NASA releases eclipse watch tool to show continuous solar eclipse from space

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New Delhi: During a solar eclipse, the Moon covers the face of the Sun, revealing the solar corona or its outer atmosphere. The corona is generally invisible as it is hidden by the glare of the Sun. NASA’s Solar and Heliospheric Observatory (SOHO) stares into the Sun continuously, and uses a coronagraph to create a perpetual artificial eclipse. The coronagraph allows the observatory to investigate the solar corona, even where isn’t an eclipse. ‘

The Helioviewer app provides the general public with the latest images captured by SOHO. The observatory captures over a hundred images of the Sun every day. The Helioviewer eclipse watch app presents near-realtime images captured by SOHO through the Large Angle and Spectrometric Coronagraph Experiment (LASCO) payload on baord. The coronagraph blocks out a larger portion of the Sun than the Moon.

NASA has overlaid an image of the Moon over the coronagraph for context, and to provide scales. Observers on the Earth will be able to view more of the Sun than LASCO does. Observing the Sun during the solar eclipse without protective eyewear can cause permanent damage, which is why it is reccomended to use solar eclipse glasses.

Those interested in trying out the tool can do so by clicking this link.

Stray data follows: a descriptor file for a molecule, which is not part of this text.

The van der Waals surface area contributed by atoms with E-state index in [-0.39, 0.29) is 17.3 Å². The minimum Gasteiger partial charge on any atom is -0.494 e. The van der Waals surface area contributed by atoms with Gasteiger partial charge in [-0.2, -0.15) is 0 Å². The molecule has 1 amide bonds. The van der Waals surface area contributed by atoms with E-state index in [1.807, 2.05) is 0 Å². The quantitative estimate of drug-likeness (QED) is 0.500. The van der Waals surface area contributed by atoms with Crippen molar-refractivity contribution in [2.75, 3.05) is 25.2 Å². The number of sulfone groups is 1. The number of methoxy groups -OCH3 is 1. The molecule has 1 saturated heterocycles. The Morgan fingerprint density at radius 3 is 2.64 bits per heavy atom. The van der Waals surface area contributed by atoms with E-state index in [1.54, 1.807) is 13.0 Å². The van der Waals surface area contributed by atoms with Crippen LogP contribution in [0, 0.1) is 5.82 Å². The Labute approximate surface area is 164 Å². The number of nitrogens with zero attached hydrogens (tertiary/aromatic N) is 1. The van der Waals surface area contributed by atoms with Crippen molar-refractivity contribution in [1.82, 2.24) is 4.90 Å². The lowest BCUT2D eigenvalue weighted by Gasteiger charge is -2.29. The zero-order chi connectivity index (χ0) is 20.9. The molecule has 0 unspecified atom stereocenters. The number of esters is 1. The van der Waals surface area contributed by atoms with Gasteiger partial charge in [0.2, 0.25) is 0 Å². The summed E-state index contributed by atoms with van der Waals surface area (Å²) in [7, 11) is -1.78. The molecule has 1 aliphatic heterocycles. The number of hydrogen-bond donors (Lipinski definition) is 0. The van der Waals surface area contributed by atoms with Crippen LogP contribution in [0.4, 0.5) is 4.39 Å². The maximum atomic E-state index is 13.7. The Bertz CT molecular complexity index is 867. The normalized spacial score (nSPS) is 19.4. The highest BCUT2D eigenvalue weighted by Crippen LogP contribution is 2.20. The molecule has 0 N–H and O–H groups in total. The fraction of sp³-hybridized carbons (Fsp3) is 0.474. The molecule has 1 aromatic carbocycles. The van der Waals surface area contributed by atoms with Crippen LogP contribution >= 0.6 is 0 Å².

A brief history of SOHO

SOHO is a collaboration between NASA and the European Space Agency (ESA). The observatory was launched on 2 December, 1995, on board a Lockheed Martin Atlas IIAS launch vehicle. The observatory has made significant contributions to solar research, and has been used to detect over 5,000 sungrazing comets.

SOHO has been operational for over 25 years in space, far surpassing its initial planned mission duration of two years. The mission has been extended till at least the end of 2025. The spacecraft empowers humans to predict severe space weather. The observatory is located in the first Lagrange point (L1) of the Sun-Earth system, at a distance of 0.99 astronomical units (AU) from the Sun and 0.01 AU from the Earth.

The tool displays the latest images from the spacecraft. For context and illustration purposes, an image of the Moon is overlaid over the coronagraph. During the solar eclipse, scientists can track the soup of energetic particles streaming out of the Sun, known as solar wind.

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